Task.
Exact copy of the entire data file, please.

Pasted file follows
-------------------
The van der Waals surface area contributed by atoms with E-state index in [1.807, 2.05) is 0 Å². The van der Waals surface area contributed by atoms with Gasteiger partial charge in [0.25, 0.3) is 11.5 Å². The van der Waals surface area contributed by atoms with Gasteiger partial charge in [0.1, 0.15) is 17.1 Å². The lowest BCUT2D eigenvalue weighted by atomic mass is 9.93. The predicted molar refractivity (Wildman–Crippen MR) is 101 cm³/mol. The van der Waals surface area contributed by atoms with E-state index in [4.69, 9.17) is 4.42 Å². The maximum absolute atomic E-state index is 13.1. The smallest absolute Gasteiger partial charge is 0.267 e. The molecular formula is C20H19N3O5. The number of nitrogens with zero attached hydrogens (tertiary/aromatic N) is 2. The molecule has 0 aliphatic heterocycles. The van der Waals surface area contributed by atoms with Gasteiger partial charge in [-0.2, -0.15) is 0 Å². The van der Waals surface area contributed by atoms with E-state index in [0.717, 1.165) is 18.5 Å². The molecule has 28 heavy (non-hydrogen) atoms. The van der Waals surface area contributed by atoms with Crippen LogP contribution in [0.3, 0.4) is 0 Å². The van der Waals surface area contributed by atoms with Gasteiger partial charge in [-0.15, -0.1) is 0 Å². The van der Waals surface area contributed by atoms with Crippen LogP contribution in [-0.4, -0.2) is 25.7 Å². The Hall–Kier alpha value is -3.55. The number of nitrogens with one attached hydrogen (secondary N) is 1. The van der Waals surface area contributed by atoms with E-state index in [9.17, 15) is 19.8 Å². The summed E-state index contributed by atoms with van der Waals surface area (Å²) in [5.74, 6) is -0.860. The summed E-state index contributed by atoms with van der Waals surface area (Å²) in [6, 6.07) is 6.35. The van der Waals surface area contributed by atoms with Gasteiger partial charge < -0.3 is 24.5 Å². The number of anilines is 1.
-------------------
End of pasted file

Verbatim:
The van der Waals surface area contributed by atoms with E-state index in [1.807, 2.05) is 0 Å². The van der Waals surface area contributed by atoms with Gasteiger partial charge in [0.25, 0.3) is 11.5 Å². The van der Waals surface area contributed by atoms with Gasteiger partial charge in [0.1, 0.15) is 17.1 Å². The lowest BCUT2D eigenvalue weighted by atomic mass is 9.93. The predicted molar refractivity (Wildman–Crippen MR) is 101 cm³/mol. The van der Waals surface area contributed by atoms with E-state index in [4.69, 9.17) is 4.42 Å². The maximum absolute atomic E-state index is 13.1. The smallest absolute Gasteiger partial charge is 0.267 e. The molecular formula is C20H19N3O5. The number of nitrogens with zero attached hydrogens (tertiary/aromatic N) is 2. The molecule has 0 aliphatic heterocycles. The van der Waals surface area contributed by atoms with Gasteiger partial charge in [-0.2, -0.15) is 0 Å². The van der Waals surface area contributed by atoms with E-state index in [0.717, 1.165) is 18.5 Å². The molecule has 28 heavy (non-hydrogen) atoms. The van der Waals surface area contributed by atoms with Crippen LogP contribution in [0.3, 0.4) is 0 Å². The van der Waals surface area contributed by atoms with Gasteiger partial charge in [-0.15, -0.1) is 0 Å². The van der Waals surface area contributed by atoms with Crippen LogP contribution in [-0.4, -0.2) is 25.7 Å². The Hall–Kier alpha value is -3.55. The number of nitrogens with one attached hydrogen (secondary N) is 1. The van der Waals surface area contributed by atoms with E-state index in [9.17, 15) is 19.8 Å². The summed E-state index contributed by atoms with van der Waals surface area (Å²) in [5.74, 6) is -0.860. The summed E-state index contributed by atoms with van der Waals surface area (Å²) in [6, 6.07) is 6.35. The van der Waals surface area contributed by atoms with Gasteiger partial charge < -0.3 is 24.5 Å². The number of anilines is 1.